Northern Lights -- The Northern Lights brewpub's d & eacute;cor is spacious, inviting and enhanced by low lighting, rich greens and burgundies and recycled bowling alley butcher-block tables. The menu offers traditional pub grub with a sophisticated spin and some of the cleanest-tasting microbrewed beer in the Northwest brewed right on-site. Our server was very pleasant and attentive throughout our meal and was happy to describe each lunch special to us before we ordered. The Andouille sausage and mushroom fettuccini ($9.95) was excellent and festive with lean, flavorful sausage slices in a creamy sauce that was rich but not overdone, while the Hellfire Burger ($7.95) featured a full 1/3-pound lean Angus beef patty with provolone cheese, caramelized onions, fresh red onions, tomato and lettuce on an onion bun. It was substantial and very, very spicy. 1003 E. Trent Ave. Call 242-2739. MC





Ming Wah -- At Ming Wah, familiar Chinese-American dishes are created and served with an extraordinary level of care, precision and speed -- and at throwback prices. The restaurant is cozy with spotless pink Formica tables, dark paneling and red Naugahyde booths. The lunch menu features eight different three-item combination lunches with (egg drop soup and tea included) for $3.75-$4.50. The almond fried chicken featured bite-sized pieces of fried white-meat chicken covered with creamy white gravy and sprinkled with chopped toasted almonds. The subgum chow mein was outstanding, with diced chicken and veggies in a delicate sauce over crunchy noodles. The egg foo young was delicious, topped with a dollop of brown gravy and barbecued pork. Simply put, this is some of the best Chinese food you'll find anywhere in Spokane. The service, too, is excellent. 1618 W. Third Ave. Call 455-9474. (MC)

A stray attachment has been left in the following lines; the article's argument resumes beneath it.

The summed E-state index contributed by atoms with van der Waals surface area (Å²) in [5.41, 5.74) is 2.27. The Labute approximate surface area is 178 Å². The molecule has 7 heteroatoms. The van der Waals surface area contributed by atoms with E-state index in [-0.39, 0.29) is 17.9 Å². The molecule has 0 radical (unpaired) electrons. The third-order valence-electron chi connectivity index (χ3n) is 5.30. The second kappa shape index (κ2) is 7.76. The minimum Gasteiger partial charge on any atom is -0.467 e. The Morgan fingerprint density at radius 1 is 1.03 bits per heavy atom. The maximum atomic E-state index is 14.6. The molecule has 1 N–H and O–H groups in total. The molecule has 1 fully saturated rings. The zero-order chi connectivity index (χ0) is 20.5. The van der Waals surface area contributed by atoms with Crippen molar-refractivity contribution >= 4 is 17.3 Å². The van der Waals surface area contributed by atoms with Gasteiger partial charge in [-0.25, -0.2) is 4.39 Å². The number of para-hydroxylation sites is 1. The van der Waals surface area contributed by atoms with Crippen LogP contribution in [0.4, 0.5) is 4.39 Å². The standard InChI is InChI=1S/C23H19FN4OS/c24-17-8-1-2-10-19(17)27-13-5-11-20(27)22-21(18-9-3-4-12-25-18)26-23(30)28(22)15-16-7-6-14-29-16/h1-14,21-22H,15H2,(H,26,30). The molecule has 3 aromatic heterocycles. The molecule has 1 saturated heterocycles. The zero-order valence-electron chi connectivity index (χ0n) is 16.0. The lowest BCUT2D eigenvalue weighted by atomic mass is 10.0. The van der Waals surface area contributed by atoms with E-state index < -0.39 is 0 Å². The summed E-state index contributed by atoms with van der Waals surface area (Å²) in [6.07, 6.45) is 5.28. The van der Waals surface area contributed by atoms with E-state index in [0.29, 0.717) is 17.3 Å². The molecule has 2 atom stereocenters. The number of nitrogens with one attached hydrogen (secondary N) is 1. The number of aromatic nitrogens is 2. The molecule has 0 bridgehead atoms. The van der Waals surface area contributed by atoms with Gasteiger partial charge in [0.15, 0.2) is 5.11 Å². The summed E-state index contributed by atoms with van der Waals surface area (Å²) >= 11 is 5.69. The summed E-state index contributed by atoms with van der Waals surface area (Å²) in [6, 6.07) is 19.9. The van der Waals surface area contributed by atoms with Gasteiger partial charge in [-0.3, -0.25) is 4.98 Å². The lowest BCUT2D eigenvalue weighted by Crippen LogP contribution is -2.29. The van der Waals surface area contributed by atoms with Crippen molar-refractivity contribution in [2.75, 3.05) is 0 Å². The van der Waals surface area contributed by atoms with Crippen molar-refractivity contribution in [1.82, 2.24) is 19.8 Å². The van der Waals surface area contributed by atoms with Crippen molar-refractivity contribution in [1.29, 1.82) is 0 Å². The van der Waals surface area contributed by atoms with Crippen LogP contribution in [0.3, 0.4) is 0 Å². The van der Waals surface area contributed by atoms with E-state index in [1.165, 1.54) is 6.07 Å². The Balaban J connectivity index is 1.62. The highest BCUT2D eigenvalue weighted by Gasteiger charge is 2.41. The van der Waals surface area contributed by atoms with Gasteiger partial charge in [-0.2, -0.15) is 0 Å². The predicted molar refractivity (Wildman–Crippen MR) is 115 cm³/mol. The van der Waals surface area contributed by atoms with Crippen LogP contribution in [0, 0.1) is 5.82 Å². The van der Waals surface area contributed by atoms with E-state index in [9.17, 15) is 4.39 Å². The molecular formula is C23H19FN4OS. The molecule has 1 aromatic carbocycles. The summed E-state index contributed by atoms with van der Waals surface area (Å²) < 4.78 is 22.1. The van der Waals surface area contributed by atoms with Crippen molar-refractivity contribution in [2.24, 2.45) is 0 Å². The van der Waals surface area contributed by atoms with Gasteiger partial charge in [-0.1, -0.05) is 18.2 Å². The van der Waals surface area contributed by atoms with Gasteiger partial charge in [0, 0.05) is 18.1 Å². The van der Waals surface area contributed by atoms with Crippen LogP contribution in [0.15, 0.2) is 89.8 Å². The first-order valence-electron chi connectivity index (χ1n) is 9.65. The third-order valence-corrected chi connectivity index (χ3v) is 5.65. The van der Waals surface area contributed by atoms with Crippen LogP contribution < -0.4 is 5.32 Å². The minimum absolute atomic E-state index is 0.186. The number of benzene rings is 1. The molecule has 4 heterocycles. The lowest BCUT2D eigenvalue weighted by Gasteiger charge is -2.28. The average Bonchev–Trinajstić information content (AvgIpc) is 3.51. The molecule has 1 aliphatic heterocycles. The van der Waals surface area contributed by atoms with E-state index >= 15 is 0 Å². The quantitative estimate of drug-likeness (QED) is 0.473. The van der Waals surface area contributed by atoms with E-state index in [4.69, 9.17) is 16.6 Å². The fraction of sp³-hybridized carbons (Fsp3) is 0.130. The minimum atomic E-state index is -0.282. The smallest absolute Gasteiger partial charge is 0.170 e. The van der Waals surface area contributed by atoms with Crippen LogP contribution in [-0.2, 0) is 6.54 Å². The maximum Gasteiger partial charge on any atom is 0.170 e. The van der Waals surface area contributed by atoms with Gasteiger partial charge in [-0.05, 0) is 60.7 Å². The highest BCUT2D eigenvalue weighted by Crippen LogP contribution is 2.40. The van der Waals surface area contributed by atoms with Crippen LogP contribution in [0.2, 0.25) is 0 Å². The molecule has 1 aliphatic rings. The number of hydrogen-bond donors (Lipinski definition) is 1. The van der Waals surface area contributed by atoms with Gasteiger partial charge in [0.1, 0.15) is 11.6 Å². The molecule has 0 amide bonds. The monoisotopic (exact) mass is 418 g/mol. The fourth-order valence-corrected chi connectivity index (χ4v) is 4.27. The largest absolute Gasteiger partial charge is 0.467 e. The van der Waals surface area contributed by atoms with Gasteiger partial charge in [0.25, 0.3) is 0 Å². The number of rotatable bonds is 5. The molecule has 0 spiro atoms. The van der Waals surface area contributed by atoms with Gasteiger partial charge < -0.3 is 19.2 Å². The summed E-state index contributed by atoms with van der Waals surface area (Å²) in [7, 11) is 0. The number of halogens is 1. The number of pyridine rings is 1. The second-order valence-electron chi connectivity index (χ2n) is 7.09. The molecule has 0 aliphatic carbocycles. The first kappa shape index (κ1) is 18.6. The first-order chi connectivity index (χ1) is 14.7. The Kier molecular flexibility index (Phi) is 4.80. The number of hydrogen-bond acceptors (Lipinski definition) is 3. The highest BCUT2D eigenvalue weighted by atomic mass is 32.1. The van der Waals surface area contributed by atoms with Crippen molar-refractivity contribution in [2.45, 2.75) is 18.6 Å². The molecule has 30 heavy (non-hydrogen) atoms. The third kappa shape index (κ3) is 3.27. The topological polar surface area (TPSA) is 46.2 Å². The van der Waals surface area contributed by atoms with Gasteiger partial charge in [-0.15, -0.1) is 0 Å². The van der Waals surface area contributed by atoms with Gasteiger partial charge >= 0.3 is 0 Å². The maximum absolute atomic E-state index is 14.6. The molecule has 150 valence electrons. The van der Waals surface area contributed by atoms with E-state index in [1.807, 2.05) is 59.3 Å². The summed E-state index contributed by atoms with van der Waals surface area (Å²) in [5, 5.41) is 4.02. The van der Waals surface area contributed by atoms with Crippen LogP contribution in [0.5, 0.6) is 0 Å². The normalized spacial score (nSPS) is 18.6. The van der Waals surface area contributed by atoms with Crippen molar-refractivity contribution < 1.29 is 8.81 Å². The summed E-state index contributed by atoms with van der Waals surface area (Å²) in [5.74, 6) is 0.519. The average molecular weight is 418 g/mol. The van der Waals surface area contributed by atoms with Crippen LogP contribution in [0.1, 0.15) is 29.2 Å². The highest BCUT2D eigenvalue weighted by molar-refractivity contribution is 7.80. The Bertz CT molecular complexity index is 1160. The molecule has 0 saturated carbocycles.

The Chalet -- With an interior like a ski lodge, this Alpine-themed South Hill institution is as soothing as a cup of Swiss Miss. We were all impressed with the Chalet's presentation, since breakfast foods are notoriously kind of beige-y and hard to dress up. The Eggs Benedict ($6.29) was perfect, served atop crispy English muffins with just the proper intermingling of thinly sliced ham, poached eggs and ever so slightly tart Hollandaise sauce. The French Toast and Egg plate ($5.49) arrived with two slices halved and arranged on the side of the plate, while a central whole slice provided the foundation for a poached egg in a small dish; two sausages were lined up front and rear. The French toast had a delicious buttery flavor and was among the best in the taster's recollection. The server struck that magical balance between hovering and neglect, achieving a perfect level of attentiveness. 2918 S. Grand Blvd. Call 747-6474. (Sheri Boggs)





Twigs Bistro -- Twigs offers food and atmosphere that manages to transcend commonly held food court dining conceptions. The lunch menu of the day offers an array of intriguing and competitively priced choices, including sandwiches and wraps ($5-$6), soups, salads, topped baked potatoes, combos and a section called "hot off the grill" where you choose among seven options (battered fish, cheeseburger deluxe, crispy chicken sandwich, ham and Swiss melt, etc.) and get fries and a 16 oz. soda in the deal for $5.95. The Chicken Caesar Wrap with chips ($5.50) was a winning mixture of tender chicken, romaine lettuce, diced tomatoes and artichoke hearts with tangy Caesar dressing in a basil flour tortilla. Delicious and surprisingly filling -- and worth the 20-minute wait we experienced. 808 W. Main Ave. in Riverpark Square. Call 232-3376. (MC) n





Capsule reviews are written by Lauren McAllister (LM), Mike Corrigan (MC) or Marty Demarest (MD), unless otherwise noted.





Publication date: 04/29/04